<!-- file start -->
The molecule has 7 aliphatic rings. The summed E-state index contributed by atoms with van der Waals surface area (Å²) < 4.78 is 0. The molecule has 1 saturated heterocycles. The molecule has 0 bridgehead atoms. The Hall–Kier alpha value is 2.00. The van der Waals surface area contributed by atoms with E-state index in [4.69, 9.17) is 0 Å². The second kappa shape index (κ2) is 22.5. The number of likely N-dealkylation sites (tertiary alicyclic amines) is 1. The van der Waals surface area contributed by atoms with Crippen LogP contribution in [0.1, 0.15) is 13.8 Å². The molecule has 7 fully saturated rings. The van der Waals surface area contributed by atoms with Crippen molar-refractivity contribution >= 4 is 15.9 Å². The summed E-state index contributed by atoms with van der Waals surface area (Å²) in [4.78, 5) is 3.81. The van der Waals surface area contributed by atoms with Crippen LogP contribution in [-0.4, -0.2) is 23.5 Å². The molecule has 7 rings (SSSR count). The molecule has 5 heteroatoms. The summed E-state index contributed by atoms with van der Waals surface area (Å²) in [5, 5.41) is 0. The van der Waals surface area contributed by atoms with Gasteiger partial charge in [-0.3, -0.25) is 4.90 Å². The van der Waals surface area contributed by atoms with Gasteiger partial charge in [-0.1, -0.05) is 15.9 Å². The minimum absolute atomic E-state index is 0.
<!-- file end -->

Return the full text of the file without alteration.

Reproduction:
The molecule has 7 aliphatic rings. The summed E-state index contributed by atoms with van der Waals surface area (Å²) < 4.78 is 0. The molecule has 1 saturated heterocycles. The molecule has 0 bridgehead atoms. The Hall–Kier alpha value is 2.00. The van der Waals surface area contributed by atoms with E-state index in [4.69, 9.17) is 0 Å². The second kappa shape index (κ2) is 22.5. The number of likely N-dealkylation sites (tertiary alicyclic amines) is 1. The van der Waals surface area contributed by atoms with Crippen LogP contribution in [0.1, 0.15) is 13.8 Å². The molecule has 7 fully saturated rings. The van der Waals surface area contributed by atoms with Crippen molar-refractivity contribution >= 4 is 15.9 Å². The summed E-state index contributed by atoms with van der Waals surface area (Å²) in [4.78, 5) is 3.81. The van der Waals surface area contributed by atoms with Crippen LogP contribution in [-0.4, -0.2) is 23.5 Å². The molecule has 7 rings (SSSR count). The molecule has 5 heteroatoms. The summed E-state index contributed by atoms with van der Waals surface area (Å²) in [5, 5.41) is 0. The van der Waals surface area contributed by atoms with Gasteiger partial charge in [-0.3, -0.25) is 4.90 Å². The van der Waals surface area contributed by atoms with Gasteiger partial charge in [-0.1, -0.05) is 15.9 Å². The minimum absolute atomic E-state index is 0.